Analyzing Cameras Part 1

The past weeks we’ve dealt with product design (example chairs) and graphic design (example print media). This time we learned about the historical and technological development of cameras. As usual the students were overwhelmed with an enormous choice of objects to work with:

all cameras

This is how it looked like 🙂

In this first session we only discussed the history and development of the camera (and what this meant for photography). The professor introduced to us how the process of taking pictures technically changed starting with the camera obscura:

camera obscura

This is it: The camera obscura!

I’m not going to describe everything in detail since there is enough technical know-how on the Internet already! But here are some general points to sum up our findings:

  • cameras were initially invented in Europe and developed over time with some great additional inventions in the USA (Kodak, Polaroid) and Japan (Nikon)
  • new chemical processing methods emerged reducing camera size and prices making photography an everyday experience for many
  • analog cameras (including the camera obscura) are still perfectly able to take pictures (provided the mechanics are working and the chemicals and lab equipment are available) whereas digital technology is developing so fast that some cameras have become useless over a time period of  only one decade

Oh, and some spillovers paved the way for nowadays very popular 3D-effect in movies/photos:


Here is one of the earliest stereoscopes ever. The 3D-effect is nonetheless impressive!

Part 2 follows (and then it’s time for the exams for me!!!)

Analyzing Chairs…

…doesn’t sound like art? Probably not, but it sure sounds like (product) design 🙂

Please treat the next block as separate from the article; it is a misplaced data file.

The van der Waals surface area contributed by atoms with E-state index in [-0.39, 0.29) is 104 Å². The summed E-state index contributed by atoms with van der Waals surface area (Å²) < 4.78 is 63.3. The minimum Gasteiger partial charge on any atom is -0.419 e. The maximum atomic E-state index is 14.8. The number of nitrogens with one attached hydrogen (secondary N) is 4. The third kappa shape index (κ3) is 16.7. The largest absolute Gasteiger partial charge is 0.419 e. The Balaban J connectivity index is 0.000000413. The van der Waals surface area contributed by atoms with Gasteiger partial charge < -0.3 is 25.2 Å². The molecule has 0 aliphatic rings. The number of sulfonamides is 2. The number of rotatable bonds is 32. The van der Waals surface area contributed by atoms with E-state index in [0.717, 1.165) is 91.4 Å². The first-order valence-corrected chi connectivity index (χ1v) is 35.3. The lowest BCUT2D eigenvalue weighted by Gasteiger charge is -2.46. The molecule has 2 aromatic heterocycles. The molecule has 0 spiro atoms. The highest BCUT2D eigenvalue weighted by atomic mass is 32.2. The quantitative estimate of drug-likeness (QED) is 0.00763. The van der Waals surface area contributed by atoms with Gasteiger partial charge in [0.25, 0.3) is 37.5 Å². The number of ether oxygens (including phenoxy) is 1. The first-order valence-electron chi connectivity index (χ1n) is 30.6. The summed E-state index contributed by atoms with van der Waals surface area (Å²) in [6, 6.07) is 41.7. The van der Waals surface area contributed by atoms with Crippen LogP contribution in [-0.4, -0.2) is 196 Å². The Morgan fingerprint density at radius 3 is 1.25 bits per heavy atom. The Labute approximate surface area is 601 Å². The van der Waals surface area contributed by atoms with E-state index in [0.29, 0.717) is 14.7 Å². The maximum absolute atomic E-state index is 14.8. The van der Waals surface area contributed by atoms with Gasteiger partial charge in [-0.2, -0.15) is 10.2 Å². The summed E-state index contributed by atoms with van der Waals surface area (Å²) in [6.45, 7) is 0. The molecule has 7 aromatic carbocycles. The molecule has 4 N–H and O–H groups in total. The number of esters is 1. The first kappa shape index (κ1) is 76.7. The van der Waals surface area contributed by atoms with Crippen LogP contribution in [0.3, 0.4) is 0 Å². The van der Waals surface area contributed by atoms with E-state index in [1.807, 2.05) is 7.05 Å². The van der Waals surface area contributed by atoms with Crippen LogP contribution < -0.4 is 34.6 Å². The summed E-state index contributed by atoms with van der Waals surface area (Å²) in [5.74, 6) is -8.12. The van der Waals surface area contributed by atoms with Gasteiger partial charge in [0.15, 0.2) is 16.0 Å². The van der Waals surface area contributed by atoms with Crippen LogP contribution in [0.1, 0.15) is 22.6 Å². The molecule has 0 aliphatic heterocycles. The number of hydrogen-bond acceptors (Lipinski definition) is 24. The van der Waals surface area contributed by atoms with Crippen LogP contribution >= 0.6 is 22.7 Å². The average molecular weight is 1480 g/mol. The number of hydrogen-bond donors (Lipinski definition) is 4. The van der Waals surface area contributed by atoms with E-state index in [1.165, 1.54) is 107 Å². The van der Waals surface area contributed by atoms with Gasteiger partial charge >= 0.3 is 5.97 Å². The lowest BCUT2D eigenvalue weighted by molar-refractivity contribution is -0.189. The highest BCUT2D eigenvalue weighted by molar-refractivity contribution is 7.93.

Last week in Fine Arts we got a little surprise when we entered the auditorium:

lined up chairs

a bunch of chairs lined up in the lecture hall

The professor enjoyed our puzzled faces for a moment and handed out evaluation-sheets. We were supposed to form small groups and pick a chair to analyze within 20 minutes. My group decided to go for the most inconspicuous model:

SE 68

SE 68

The SE 68 was designed by Egon Eiermann (D) in the 1950’s and is distributed by “Wilde + Spieth” (D) for 270 Euros apiece. I was surprised to find out it’s a designer chair since you can see it in many educational institutes and big halls. It’s nothing fancy!

But let’s sum up the evaluation-sheets:

  • Basic data: Name-SE 68; Object category-furniture/chairs; Function-sitting; Materials-light wood/metal/rubber (bottom of legs); Manufacturer-Wilde+Spieth; Designer-Egon Eiermann; Price-270EUR etc.
  • Form analysis: Main Parts-back rest/seating surface/legs; Color-black/metallic; Surface Character-flexible back rest separated from seating surface/ergonomic design
  • Function: Practical Function (ergonomics, handling)-parts are rounded/tilted (ergonomics); Symbolical Meaning-nope; Overall Effect-harmonious etc.
  • Context: Target Audience-big groups of people (events, educational institutes); Comparison with Competition-relatively unflashy, simple; Communication (marketing strategy)-“This chair is meant for everyone (short/tall, overweight/thin, young/old), who needs to stay seated for a longer period of time, but nevertheless he/she is not able to fully relax (no bolstering) so attention is kept on a high level.” etc.

Most of the information could be gathered by simply observing the chair. For the function-part we just slipped into the role of a random student looking for a place to rest his/her exhausted body (and mind) 😀

After a few groups presented their findings the professor too analyzed some prominent chairs. Now I know chair≠chair!